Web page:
Commissioner Levine Cava stands with workers in fight for earned family and sick leave


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On Feb. 13, legislation proposed by Commissioner Daniella Levine Cava to extend earned family and sick leave to employees of businesses who do work with Miami-Dade County was deferred in committee. 


“This fight should be about the basic rights of workers, not government process,” said Commissioner Levine Cava. “Families should know that we have their backs, and today, I was disappointed that my colleagues were not ready to stand with our community’s working families, as indicated by their vote to defer.” 


“I look forward to working with the other commissioners to address their concerns about the legislation. At the end of the day this is about the dignity of work and basic human rights, and I will not stop until we do what’s right by our workers.”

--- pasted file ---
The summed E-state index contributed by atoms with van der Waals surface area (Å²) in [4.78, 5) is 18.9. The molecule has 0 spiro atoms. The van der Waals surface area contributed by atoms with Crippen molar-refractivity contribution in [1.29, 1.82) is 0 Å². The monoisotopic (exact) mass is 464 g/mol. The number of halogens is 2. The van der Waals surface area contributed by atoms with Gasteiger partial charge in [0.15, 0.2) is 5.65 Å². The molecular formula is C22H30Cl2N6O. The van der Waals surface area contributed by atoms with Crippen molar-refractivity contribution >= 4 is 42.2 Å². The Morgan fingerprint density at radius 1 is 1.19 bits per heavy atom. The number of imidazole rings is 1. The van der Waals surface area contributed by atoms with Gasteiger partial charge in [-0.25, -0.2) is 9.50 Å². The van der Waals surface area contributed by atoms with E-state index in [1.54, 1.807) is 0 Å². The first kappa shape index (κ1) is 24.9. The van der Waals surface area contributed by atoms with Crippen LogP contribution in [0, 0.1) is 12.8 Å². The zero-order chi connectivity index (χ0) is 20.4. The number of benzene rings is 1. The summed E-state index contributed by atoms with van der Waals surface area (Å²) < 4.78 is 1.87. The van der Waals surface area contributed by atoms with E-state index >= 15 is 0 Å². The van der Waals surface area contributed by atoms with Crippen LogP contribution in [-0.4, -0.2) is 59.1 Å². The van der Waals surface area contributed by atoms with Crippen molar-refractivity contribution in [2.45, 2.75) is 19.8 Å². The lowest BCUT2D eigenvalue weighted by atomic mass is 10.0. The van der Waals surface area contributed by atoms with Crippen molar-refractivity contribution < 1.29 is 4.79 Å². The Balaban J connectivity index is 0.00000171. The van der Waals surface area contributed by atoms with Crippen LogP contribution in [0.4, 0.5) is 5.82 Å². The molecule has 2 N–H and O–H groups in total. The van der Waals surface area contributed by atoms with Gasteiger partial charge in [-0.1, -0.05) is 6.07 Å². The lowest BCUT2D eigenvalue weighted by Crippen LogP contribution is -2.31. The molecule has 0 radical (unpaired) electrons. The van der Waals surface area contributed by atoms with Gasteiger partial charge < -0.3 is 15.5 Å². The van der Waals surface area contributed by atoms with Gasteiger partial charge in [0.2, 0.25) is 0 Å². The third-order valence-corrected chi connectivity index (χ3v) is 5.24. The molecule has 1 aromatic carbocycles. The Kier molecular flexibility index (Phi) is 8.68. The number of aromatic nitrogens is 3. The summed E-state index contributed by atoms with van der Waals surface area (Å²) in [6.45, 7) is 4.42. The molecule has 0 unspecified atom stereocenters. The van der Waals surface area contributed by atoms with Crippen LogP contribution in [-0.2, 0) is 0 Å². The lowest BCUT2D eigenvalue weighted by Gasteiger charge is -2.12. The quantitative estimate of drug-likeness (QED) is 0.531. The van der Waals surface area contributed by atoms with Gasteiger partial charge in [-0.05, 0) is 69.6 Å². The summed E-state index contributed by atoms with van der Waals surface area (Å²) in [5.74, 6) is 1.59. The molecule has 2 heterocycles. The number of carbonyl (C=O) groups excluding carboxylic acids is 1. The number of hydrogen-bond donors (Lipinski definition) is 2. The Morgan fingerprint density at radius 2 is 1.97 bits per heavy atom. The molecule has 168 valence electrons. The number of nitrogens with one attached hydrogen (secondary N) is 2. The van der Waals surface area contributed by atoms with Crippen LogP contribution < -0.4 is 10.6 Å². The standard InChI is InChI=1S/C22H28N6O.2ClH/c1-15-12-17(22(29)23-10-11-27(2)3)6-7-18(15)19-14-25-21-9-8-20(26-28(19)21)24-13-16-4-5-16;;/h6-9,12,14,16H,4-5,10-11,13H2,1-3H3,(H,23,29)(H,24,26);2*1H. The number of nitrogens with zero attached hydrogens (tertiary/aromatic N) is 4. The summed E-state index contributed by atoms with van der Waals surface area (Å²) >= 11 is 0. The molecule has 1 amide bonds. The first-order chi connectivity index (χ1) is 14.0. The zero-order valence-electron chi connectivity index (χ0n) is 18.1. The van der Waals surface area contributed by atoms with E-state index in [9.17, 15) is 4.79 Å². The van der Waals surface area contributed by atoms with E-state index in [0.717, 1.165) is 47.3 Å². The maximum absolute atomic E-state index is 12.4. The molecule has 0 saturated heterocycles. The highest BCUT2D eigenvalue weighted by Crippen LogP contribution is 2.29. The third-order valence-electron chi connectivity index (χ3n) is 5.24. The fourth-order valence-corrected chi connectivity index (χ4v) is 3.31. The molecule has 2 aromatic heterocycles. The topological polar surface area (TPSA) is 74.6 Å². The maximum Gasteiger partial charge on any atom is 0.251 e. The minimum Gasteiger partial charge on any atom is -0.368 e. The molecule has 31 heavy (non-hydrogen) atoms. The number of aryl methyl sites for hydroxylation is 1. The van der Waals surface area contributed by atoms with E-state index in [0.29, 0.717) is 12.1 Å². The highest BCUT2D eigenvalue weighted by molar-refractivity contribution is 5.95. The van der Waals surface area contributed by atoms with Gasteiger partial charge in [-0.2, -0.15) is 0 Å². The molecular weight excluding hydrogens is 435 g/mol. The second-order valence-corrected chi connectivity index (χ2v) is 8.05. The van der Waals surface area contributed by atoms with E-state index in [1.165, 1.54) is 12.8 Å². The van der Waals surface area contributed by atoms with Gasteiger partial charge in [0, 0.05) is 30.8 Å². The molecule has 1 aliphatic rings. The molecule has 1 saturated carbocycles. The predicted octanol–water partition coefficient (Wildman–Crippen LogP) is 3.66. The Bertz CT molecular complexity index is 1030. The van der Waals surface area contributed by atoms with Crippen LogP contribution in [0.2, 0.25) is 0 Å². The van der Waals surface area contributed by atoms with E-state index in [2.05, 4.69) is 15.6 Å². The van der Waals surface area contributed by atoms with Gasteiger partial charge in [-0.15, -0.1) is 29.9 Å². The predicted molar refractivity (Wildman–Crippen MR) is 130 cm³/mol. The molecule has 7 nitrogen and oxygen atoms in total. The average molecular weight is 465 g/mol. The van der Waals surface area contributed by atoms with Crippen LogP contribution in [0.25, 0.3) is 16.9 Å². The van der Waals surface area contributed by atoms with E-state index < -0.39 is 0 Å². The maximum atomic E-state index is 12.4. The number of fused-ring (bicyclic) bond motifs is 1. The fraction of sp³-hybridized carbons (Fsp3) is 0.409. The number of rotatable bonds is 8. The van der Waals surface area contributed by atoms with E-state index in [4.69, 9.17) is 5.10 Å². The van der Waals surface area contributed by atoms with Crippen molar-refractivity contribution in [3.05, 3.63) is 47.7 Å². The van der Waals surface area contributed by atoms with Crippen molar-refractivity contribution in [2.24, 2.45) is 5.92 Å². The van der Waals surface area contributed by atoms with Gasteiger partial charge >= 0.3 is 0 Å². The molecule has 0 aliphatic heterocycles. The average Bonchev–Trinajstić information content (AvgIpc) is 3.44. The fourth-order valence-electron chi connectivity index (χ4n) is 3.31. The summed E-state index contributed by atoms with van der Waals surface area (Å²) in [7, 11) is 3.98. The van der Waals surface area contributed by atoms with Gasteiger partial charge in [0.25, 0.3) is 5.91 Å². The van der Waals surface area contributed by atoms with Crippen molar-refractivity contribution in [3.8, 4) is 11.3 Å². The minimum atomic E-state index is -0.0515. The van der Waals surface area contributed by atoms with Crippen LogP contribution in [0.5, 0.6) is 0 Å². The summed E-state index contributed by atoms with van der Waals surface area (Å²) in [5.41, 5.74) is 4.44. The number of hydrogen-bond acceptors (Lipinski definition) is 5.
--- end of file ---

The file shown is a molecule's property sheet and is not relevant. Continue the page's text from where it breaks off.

The policy would impact hundreds of workers who provide security, food and other services on behalf of the County. Without earned leave, those workers have to choose between forgoing a day’s wages – and sometimes risking losing their job – if they need time off to care for a sick family member, aging relative, a new baby, or themselves. 


“It’s in the public’s best interest to have healthy security officers and other workers who provide crucial services to the County,” testified Roosevelt Derameau, a security agent at Miami International Airport, during the hearing. “If I’m sick or I’m worried that my baby is home with a fever, that takes away from my ability to be operating at 100 percent when I’m guarding the airport. Having paid sick days allows us to take time off so we can come back to work healthy, refreshed, and ready to give it our all.”


The legislation is supported by a broad coalition of labor unions, workers, and faith and community leaders in Miami-Dade, and follows a growing number of communities (as well as the federal government) who are requiring contractors to provide employees with paid leave. It applies only to county contractors with 15 or more employees, and contracts worth $100,000 or more, to avoid negatively impacting small businesses seeking lucrative County contracts.

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